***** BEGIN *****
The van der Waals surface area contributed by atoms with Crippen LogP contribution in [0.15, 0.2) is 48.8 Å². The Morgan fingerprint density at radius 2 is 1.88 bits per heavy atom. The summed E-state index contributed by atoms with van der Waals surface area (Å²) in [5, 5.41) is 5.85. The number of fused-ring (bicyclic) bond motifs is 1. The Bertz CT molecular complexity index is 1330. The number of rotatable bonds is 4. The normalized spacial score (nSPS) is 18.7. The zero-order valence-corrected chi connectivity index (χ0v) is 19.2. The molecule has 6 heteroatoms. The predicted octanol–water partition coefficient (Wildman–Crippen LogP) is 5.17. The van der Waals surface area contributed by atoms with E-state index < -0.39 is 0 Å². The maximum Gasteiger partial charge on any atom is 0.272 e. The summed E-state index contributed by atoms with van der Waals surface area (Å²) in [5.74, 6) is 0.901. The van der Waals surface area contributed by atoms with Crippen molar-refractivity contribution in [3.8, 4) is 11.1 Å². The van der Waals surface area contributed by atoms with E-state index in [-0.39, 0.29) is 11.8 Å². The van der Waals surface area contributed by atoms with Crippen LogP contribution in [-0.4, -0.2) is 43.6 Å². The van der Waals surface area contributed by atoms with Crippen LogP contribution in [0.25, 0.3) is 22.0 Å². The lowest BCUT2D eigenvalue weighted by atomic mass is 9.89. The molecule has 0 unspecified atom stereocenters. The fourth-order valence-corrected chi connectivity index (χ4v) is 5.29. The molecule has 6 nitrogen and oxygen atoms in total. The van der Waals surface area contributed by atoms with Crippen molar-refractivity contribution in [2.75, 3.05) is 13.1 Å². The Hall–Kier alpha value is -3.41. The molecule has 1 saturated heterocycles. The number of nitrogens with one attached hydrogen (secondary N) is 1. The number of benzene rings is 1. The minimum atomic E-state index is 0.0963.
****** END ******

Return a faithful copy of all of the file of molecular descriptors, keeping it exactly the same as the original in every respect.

The van der Waals surface area contributed by atoms with Crippen LogP contribution in [0.15, 0.2) is 48.8 Å². The Morgan fingerprint density at radius 2 is 1.88 bits per heavy atom. The summed E-state index contributed by atoms with van der Waals surface area (Å²) in [5, 5.41) is 5.85. The number of fused-ring (bicyclic) bond motifs is 1. The Bertz CT molecular complexity index is 1330. The number of rotatable bonds is 4. The normalized spacial score (nSPS) is 18.7. The zero-order valence-corrected chi connectivity index (χ0v) is 19.2. The molecule has 6 heteroatoms. The predicted octanol–water partition coefficient (Wildman–Crippen LogP) is 5.17. The van der Waals surface area contributed by atoms with E-state index < -0.39 is 0 Å². The maximum Gasteiger partial charge on any atom is 0.272 e. The summed E-state index contributed by atoms with van der Waals surface area (Å²) in [5.74, 6) is 0.901. The van der Waals surface area contributed by atoms with Crippen molar-refractivity contribution in [3.8, 4) is 11.1 Å². The van der Waals surface area contributed by atoms with E-state index in [-0.39, 0.29) is 11.8 Å². The van der Waals surface area contributed by atoms with Crippen LogP contribution in [-0.4, -0.2) is 43.6 Å². The van der Waals surface area contributed by atoms with Crippen LogP contribution in [0.25, 0.3) is 22.0 Å². The lowest BCUT2D eigenvalue weighted by atomic mass is 9.89. The molecule has 0 unspecified atom stereocenters. The fourth-order valence-corrected chi connectivity index (χ4v) is 5.29. The molecule has 6 nitrogen and oxygen atoms in total. The van der Waals surface area contributed by atoms with Crippen molar-refractivity contribution in [2.75, 3.05) is 13.1 Å². The Hall–Kier alpha value is -3.41. The molecule has 1 saturated heterocycles. The number of nitrogens with one attached hydrogen (secondary N) is 1. The number of benzene rings is 1. The minimum atomic E-state index is 0.0963.